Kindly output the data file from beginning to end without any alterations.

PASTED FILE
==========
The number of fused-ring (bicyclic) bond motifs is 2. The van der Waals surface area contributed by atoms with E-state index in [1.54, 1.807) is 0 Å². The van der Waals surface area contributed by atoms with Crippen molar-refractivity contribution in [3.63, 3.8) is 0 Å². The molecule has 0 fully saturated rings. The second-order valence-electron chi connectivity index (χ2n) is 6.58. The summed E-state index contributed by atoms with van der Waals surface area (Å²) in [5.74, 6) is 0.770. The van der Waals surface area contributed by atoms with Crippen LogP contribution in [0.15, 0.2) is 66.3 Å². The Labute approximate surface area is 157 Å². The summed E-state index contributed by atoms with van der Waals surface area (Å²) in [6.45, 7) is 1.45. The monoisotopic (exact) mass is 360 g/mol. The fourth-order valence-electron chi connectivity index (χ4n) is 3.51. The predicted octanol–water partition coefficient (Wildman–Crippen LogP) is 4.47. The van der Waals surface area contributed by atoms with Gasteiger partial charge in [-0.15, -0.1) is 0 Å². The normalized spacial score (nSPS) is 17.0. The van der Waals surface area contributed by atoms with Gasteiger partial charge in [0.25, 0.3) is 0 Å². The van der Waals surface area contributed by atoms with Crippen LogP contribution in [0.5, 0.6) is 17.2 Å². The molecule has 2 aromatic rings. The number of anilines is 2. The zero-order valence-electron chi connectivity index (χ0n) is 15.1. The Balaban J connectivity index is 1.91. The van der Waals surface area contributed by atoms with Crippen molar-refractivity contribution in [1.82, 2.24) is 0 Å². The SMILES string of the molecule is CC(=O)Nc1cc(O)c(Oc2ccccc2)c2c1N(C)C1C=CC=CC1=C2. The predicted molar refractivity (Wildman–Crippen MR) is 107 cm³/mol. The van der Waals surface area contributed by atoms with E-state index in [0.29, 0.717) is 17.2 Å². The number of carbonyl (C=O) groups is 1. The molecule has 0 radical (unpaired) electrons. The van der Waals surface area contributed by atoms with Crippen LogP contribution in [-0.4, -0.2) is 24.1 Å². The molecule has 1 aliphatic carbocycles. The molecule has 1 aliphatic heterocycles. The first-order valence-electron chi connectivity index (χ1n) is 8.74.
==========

The number of fused-ring (bicyclic) bond motifs is 2. The van der Waals surface area contributed by atoms with E-state index in [1.54, 1.807) is 0 Å². The van der Waals surface area contributed by atoms with Crippen molar-refractivity contribution in [3.63, 3.8) is 0 Å². The molecule has 0 fully saturated rings. The second-order valence-electron chi connectivity index (χ2n) is 6.58. The summed E-state index contributed by atoms with van der Waals surface area (Å²) in [5.74, 6) is 0.770. The van der Waals surface area contributed by atoms with Crippen LogP contribution in [0.15, 0.2) is 66.3 Å². The Labute approximate surface area is 157 Å². The summed E-state index contributed by atoms with van der Waals surface area (Å²) in [6.45, 7) is 1.45. The monoisotopic (exact) mass is 360 g/mol. The fourth-order valence-electron chi connectivity index (χ4n) is 3.51. The predicted octanol–water partition coefficient (Wildman–Crippen LogP) is 4.47. The van der Waals surface area contributed by atoms with Gasteiger partial charge in [-0.15, -0.1) is 0 Å². The normalized spacial score (nSPS) is 17.0. The van der Waals surface area contributed by atoms with Gasteiger partial charge in [0.25, 0.3) is 0 Å². The van der Waals surface area contributed by atoms with Crippen LogP contribution in [0.5, 0.6) is 17.2 Å². The molecule has 2 aromatic rings. The number of anilines is 2. The zero-order valence-electron chi connectivity index (χ0n) is 15.1. The Balaban J connectivity index is 1.91. The van der Waals surface area contributed by atoms with Crippen molar-refractivity contribution in [1.82, 2.24) is 0 Å². The SMILES string of the molecule is CC(=O)Nc1cc(O)c(Oc2ccccc2)c2c1N(C)C1C=CC=CC1=C2. The predicted molar refractivity (Wildman–Crippen MR) is 107 cm³/mol. The van der Waals surface area contributed by atoms with E-state index in [0.29, 0.717) is 17.2 Å². The number of carbonyl (C=O) groups is 1. The molecule has 0 radical (unpaired) electrons. The van der Waals surface area contributed by atoms with Crippen LogP contribution in [-0.4, -0.2) is 24.1 Å². The molecule has 1 aliphatic carbocycles. The molecule has 1 aliphatic heterocycles. The first-order valence-electron chi connectivity index (χ1n) is 8.74.